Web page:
Tuesday, April 27, 2021

Eadweard Muybridge | "various male athletes"

muybridge male nudes

by Douglas Messerli

Eadweard Muybridge (cinematographer) “various male athletes” / 1887

Andrew Toovey (composer and editor) Dutch Dykes (with Eadweard Muybridge moving video) / 2002

In his 1887 collection notebooks, photo albums, and films about 300 male nudes appear, most of these, like his images of women, animals, and nature concerned with locomotion and muscular movement.

     None of these are truly erotic, although some of the male figures are kind handsome and virile and may be perceived as some viewers as homoerotic images, particularly the ones that involve the motion of the male penis.

      I certainly don’t perceive them that way, although among the wrestlers, walkers, sprinters, jumpers, pole vaulters, discus throwers, and others such as the muscular, bald-headed man who climbs and descends stairs who appears to have a rather erect penis; one commentator comments that that model’s name was Bill Bailey. And there is male-to-male skin contact as one handsome young man puts his hands to the back of another as he leaps over him.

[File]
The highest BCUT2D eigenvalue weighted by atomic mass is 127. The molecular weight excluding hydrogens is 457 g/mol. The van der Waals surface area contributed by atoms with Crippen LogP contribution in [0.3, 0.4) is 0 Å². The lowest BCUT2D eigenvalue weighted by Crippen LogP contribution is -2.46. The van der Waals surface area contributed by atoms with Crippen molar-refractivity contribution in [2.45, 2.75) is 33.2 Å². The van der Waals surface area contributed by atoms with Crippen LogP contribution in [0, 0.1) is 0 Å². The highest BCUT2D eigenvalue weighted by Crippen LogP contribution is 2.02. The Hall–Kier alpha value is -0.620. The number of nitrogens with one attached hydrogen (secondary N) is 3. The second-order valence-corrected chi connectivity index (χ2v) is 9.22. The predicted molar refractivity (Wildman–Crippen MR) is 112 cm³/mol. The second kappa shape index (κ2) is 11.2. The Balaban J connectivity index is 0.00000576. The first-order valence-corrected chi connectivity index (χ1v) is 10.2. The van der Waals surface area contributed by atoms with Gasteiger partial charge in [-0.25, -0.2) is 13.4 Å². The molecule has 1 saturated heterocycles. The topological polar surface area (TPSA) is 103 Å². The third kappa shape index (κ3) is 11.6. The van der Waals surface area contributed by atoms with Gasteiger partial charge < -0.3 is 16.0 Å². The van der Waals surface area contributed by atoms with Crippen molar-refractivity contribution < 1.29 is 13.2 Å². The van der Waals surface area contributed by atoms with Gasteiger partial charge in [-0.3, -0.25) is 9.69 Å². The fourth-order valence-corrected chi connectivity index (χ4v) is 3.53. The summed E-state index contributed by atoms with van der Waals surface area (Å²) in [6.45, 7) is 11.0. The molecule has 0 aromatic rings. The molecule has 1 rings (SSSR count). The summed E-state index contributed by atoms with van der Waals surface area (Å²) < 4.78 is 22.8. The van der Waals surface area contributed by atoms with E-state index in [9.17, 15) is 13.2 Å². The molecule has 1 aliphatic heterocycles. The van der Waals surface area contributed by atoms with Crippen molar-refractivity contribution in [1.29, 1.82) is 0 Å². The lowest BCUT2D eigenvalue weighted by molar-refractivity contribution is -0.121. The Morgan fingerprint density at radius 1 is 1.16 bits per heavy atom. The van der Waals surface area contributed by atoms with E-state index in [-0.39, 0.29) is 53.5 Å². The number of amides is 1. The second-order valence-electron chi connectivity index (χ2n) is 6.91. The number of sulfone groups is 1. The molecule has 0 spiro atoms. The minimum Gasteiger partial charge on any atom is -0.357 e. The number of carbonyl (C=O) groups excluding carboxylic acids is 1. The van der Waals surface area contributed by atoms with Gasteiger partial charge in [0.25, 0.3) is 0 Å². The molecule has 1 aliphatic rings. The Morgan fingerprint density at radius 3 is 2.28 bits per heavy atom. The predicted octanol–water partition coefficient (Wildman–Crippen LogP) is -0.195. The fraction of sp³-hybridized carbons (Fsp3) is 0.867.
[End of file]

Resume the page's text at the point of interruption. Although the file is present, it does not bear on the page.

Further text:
But generally these short “moving pictures” cannot truly be categorized as early LGBTQ movies, but are nonetheless important simply because they represent some of the first portraits of the male nude in motion. 

      Most of these figures are represented in books and in series of photographic images. But the best collation of the films I have seen, which repeat certain images, slow down others, and frame backwards at moments is gathered in British composer Andrew Toovey’s 6 minute short from 2002, Dutch Dykes (with Eadweard Muybridge moving video) named for his orchestral composition that accompanies the images. By presenting the images in this manner, we can more fully perceive just what the cinematographer was attempting to discern, how the body in motion truly looks. And yes, at moments this collation does slightly eroticize the short clips, allowing us, moreover, more carefully to pursue their faces and other body parts.

      If nothing else, the orchestral accompaniment provides the images a sense of comic intensity as we hear in the mostly brass and percussion stutters of sound the more awkward stopping and clumsy motions of the rest of us who cannot match the graceful gestures of the sportsmen depicted.

 

Los Angeles, April 27, 2021

Reprinted from My Queer Cinema blog and World Cinema Review (April 2021).

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